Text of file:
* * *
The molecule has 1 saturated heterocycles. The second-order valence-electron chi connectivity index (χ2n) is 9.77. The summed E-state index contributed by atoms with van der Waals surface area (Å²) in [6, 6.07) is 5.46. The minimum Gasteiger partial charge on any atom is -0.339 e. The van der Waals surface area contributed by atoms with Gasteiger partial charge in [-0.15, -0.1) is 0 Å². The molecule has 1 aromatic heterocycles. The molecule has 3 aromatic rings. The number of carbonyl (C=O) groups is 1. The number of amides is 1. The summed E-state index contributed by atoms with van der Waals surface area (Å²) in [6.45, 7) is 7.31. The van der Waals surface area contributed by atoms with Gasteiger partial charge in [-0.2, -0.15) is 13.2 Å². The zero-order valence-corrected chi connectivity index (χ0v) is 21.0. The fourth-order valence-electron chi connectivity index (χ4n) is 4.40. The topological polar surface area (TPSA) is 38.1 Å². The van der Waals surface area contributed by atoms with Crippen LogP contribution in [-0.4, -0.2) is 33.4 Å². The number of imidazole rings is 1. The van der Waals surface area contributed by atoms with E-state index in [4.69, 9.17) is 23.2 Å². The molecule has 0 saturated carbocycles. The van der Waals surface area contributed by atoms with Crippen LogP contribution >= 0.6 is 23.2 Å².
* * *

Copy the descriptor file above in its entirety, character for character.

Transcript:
The molecule has 1 saturated heterocycles. The second-order valence-electron chi connectivity index (χ2n) is 9.77. The summed E-state index contributed by atoms with van der Waals surface area (Å²) in [6, 6.07) is 5.46. The minimum Gasteiger partial charge on any atom is -0.339 e. The van der Waals surface area contributed by atoms with Gasteiger partial charge in [-0.15, -0.1) is 0 Å². The molecule has 1 aromatic heterocycles. The molecule has 3 aromatic rings. The number of carbonyl (C=O) groups is 1. The number of amides is 1. The summed E-state index contributed by atoms with van der Waals surface area (Å²) in [6.45, 7) is 7.31. The van der Waals surface area contributed by atoms with Gasteiger partial charge in [-0.2, -0.15) is 13.2 Å². The zero-order valence-corrected chi connectivity index (χ0v) is 21.0. The fourth-order valence-electron chi connectivity index (χ4n) is 4.40. The topological polar surface area (TPSA) is 38.1 Å². The van der Waals surface area contributed by atoms with Crippen LogP contribution in [-0.4, -0.2) is 33.4 Å². The number of imidazole rings is 1. The van der Waals surface area contributed by atoms with E-state index in [4.69, 9.17) is 23.2 Å². The molecule has 0 saturated carbocycles. The van der Waals surface area contributed by atoms with Crippen LogP contribution >= 0.6 is 23.2 Å².